Newly-qualified wages at leading City firms have spiralled upwards this month following a breakdown in salary information sharing between the top firms.
Until now, the club or “magic circle” of senior and managing partners from the top firms met regularly and are known to have commissioned surveys on the going salary rates from an accountancy firm.
The arrangement has meant that salaries for newly-qualifieds at all the top firms have been remarkably similar, at around £27,000, for the past three years.
But this year, as the 1 May deadline for new pay levels approached, rumours circulated that some of the top five were upping newly-qualified salaries by as much as £10,000 to compete with US firms in London.
Herbert Smith is understood to have sent a memo to assistants about to qualify, asking them to question friends and acquaintances in other City firms about their levels of pay. Herbert Smith would not comment on the move.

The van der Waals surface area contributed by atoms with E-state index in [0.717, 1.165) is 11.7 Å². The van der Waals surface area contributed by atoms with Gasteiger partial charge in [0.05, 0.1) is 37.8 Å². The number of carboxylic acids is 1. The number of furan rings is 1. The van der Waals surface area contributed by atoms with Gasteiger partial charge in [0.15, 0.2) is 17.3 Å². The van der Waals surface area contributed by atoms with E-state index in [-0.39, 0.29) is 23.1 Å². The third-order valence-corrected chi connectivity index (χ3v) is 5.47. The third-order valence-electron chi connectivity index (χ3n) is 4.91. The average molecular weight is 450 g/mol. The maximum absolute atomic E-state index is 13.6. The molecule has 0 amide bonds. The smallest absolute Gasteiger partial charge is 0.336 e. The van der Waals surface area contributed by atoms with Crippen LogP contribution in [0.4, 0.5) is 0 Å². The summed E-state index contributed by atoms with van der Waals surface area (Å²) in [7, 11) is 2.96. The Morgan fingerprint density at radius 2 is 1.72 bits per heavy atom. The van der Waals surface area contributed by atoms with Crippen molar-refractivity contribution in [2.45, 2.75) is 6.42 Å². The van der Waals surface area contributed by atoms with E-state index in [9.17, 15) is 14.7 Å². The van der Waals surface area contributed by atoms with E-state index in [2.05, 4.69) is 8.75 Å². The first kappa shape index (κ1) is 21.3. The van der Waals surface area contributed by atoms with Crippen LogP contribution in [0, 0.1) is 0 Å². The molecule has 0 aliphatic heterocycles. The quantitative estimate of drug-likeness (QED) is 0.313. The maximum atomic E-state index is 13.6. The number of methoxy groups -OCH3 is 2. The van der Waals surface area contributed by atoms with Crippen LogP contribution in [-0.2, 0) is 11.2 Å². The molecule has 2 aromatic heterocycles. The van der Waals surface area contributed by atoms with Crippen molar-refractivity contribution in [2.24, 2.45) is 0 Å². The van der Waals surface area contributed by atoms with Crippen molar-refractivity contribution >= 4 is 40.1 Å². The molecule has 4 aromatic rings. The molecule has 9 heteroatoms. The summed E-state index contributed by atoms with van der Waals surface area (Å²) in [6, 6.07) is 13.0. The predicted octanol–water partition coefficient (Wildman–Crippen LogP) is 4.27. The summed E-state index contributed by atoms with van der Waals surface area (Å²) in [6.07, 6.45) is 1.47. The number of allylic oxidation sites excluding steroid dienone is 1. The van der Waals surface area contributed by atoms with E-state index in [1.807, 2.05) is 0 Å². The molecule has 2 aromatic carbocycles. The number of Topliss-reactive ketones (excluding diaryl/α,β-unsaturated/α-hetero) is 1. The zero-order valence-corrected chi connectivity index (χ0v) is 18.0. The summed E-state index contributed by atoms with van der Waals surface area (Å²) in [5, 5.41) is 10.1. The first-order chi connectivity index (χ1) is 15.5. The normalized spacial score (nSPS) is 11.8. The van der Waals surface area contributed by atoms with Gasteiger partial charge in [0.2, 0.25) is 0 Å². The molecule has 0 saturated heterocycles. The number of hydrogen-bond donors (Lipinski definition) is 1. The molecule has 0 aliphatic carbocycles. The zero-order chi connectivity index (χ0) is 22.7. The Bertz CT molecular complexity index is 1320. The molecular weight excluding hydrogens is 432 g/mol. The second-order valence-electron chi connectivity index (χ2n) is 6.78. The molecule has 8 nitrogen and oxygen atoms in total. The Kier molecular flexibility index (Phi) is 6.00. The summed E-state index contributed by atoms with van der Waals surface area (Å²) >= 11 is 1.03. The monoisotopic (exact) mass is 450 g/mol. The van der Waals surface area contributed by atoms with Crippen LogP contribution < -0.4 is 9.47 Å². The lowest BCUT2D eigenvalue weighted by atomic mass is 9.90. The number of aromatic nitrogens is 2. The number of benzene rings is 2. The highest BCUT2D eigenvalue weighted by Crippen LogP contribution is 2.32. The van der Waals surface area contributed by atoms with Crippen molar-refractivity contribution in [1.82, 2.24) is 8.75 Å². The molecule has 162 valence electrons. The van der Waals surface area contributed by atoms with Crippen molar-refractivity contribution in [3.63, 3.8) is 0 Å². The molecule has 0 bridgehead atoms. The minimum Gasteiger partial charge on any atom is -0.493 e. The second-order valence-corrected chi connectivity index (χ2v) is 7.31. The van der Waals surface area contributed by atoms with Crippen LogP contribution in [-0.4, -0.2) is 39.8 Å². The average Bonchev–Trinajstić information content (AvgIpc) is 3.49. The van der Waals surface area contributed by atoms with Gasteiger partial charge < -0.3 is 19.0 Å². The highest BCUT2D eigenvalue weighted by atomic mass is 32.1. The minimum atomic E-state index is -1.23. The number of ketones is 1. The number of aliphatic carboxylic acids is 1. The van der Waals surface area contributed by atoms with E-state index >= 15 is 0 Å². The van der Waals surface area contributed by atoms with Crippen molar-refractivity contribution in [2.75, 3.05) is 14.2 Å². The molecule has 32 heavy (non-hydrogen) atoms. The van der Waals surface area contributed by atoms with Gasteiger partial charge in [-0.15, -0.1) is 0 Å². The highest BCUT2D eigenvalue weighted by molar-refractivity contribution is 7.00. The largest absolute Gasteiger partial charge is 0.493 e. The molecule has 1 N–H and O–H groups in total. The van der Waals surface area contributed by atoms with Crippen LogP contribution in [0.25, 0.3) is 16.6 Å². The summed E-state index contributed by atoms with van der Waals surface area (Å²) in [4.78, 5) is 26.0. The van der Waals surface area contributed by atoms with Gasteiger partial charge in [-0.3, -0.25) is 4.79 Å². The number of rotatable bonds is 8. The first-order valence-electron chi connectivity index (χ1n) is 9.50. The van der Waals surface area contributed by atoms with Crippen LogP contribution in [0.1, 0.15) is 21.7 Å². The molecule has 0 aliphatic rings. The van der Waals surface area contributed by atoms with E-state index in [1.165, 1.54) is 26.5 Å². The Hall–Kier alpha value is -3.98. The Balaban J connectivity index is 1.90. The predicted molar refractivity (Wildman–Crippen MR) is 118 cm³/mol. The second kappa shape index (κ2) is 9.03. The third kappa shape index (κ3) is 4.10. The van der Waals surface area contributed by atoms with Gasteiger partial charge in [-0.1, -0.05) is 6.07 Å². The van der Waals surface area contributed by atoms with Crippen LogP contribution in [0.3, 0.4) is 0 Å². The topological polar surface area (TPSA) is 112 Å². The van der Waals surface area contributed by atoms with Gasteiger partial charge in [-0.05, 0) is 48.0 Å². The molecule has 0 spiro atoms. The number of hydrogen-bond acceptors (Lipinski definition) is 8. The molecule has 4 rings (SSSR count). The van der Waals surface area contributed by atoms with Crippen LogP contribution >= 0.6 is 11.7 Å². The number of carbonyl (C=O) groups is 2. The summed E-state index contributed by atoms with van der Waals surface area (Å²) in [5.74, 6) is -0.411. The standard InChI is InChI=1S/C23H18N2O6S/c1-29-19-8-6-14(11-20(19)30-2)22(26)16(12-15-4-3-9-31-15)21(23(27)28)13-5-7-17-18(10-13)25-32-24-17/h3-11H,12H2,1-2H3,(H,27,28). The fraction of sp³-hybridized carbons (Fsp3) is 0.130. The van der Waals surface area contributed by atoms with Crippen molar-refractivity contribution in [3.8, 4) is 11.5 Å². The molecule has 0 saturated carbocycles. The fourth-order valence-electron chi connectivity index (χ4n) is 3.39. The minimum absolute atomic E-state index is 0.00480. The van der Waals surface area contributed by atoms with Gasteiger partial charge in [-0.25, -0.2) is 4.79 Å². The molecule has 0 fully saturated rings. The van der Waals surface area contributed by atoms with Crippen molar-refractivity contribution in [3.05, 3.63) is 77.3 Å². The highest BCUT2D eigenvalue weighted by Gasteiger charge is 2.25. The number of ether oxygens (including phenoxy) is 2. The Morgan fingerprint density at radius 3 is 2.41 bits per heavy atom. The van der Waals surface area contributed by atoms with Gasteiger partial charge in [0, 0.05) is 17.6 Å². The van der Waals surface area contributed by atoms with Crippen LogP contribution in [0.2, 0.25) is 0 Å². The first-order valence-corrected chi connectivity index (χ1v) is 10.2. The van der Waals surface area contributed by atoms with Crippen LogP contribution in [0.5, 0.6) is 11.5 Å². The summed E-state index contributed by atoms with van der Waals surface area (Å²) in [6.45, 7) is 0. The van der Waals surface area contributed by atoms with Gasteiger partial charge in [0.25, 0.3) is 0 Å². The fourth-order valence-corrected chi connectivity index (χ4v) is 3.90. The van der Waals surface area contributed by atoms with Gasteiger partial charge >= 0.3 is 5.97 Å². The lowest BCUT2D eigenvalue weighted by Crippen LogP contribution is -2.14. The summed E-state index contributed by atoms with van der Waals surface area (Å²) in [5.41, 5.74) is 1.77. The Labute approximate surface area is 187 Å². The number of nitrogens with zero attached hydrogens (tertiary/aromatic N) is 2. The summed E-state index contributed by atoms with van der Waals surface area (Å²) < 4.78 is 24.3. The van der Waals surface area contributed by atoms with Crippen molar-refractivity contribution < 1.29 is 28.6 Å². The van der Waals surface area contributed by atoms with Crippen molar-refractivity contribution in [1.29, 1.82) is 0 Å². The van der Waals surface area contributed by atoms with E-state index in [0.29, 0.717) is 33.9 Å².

At other top 10 firms, personnel chiefs have rung recruitment consultants desperate to find out “what the hell is happening with this year's market”, as one source commented.
A personnel partner at a leading firm said: “I think the club has been whittled down to five: Slaughter and May, Linklaters & Paines, Freshfields, Clifford Chance and Allen & Overy.” He added: “We are not in it – we would like to be.”
Lack of information and fear of a super-league of firms has fuelled wild rumours about what some firms are paying.
Allen & Overy was said to be paying around £36-37,000 when in fact it is paying £30,500, an increase of £2,500 on last year. Clifford Chance was rumoured to be offering £35,000 and is actually paying £30,000, rising to £31,500 after six months.
Speculation persists that Allen & Overy may have increased its salaries by £10,000 per annum for key lawyers.
The so-called “Club of Nine” was reduced to eight in 1996 when Stephenson Harwood was asked to leave. One of the rules of the club – which bars poaching between members – has already broken down overseas.
Norton Rose's new senior partner David Lewis said that US firms such as White & Case, which paid newly qualifieds £45,000, “are paying above the going rate, but are not big enough to affect the market”.